Brigham and Gapensiki (2010) argued bankruptcy costs exist and they increase when equity is traded off for debt. So MM theory may not hold. According to MM the cost of equity rises, as the firm increases its use of debt financing. This implies that the risk of equity is dependent upon the risk of firm operations. MM theories can help firms understand that it is not only the capital structure and dividend policy that matter in firms strengths but other variables should be taken into consideration.
DIVIDEND GROWTH MODEL Valuation of a business consists of various processes that require a deep understanding of a business such as, forecasting performance, selection of an appropriate valuation model, which will in turn help to determine whether or not to purchase. THE CONSTANT DIVIDEND GROWTH MODEL This is also referred to as the Gordon Dividend Growth Model. Which fall in a class of models referred to as Dividend Discount Models (DDM). It is taken that the value of stock today is the present value of all future cash flows on that stock. Hence determining the price (intrinsic value) of stock is based on the discounted value of future cash flows.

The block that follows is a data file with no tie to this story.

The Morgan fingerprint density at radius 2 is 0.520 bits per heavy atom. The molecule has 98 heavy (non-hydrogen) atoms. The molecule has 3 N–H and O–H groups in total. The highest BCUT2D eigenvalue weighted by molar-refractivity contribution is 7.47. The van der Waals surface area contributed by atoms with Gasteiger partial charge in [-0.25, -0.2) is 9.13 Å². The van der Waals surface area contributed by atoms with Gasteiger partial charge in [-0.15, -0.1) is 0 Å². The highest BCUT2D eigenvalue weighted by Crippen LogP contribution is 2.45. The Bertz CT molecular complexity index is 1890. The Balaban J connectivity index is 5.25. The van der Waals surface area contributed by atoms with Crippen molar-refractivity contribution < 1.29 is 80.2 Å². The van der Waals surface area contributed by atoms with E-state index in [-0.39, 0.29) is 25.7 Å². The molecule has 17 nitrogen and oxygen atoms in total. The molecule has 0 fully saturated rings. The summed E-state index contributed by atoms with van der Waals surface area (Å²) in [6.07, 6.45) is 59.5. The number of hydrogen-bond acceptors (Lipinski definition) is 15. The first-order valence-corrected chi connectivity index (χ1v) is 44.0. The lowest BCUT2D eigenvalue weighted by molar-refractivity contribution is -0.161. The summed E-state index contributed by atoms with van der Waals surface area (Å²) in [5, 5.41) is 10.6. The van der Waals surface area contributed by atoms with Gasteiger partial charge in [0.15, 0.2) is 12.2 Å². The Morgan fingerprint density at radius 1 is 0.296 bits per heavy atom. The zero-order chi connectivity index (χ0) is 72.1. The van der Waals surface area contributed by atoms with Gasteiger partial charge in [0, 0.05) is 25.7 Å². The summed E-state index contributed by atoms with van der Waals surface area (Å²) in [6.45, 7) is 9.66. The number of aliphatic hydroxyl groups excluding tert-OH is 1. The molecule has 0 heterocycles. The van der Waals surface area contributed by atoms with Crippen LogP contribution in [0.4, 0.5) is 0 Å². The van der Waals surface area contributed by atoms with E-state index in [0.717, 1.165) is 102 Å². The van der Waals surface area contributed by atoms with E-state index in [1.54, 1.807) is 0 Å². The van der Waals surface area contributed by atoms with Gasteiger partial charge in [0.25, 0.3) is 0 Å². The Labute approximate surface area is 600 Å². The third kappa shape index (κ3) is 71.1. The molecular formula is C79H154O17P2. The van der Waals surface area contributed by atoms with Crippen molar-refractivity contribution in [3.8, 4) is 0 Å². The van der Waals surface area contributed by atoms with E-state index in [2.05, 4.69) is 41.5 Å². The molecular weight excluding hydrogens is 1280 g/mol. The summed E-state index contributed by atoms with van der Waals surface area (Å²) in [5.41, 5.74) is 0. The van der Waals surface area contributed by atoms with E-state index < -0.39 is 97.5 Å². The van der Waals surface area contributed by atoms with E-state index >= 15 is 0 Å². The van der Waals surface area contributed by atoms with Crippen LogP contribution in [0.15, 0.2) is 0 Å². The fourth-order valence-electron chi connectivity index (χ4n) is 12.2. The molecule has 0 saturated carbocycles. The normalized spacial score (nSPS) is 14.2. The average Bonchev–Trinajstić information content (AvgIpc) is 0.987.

A carefully build capital structure will contributes to a good market value. If a firm carries too much debt which increases the leverage will influence investors to retract their money. This will make the market value of a firm to decrease. Each of the funds in capital structure has its own cost to the firm. It is because debt and equity are provided by investors or also known as owners and creditors thus, the fund provider has their expectation and demands on the firm’s profitability and growth for long term.
Dividend growth model and P/E ratio are applicable to company that is listed in stock exchange whereas the free cash flow is usable for all type of company. Free cash flow model is more realistic way to estimate the business valuation compared to the other two as it take into account the real cash flow from future year discounted as cost of capital. Free cash flow is the only model that use discounted cash flow which is consistent with the concept of time value of money. Q3. Accrual accounting Accrual accounting is an accounting method that measures the performance and position of a company by recognizing economic events regardless of when cash transactions occur.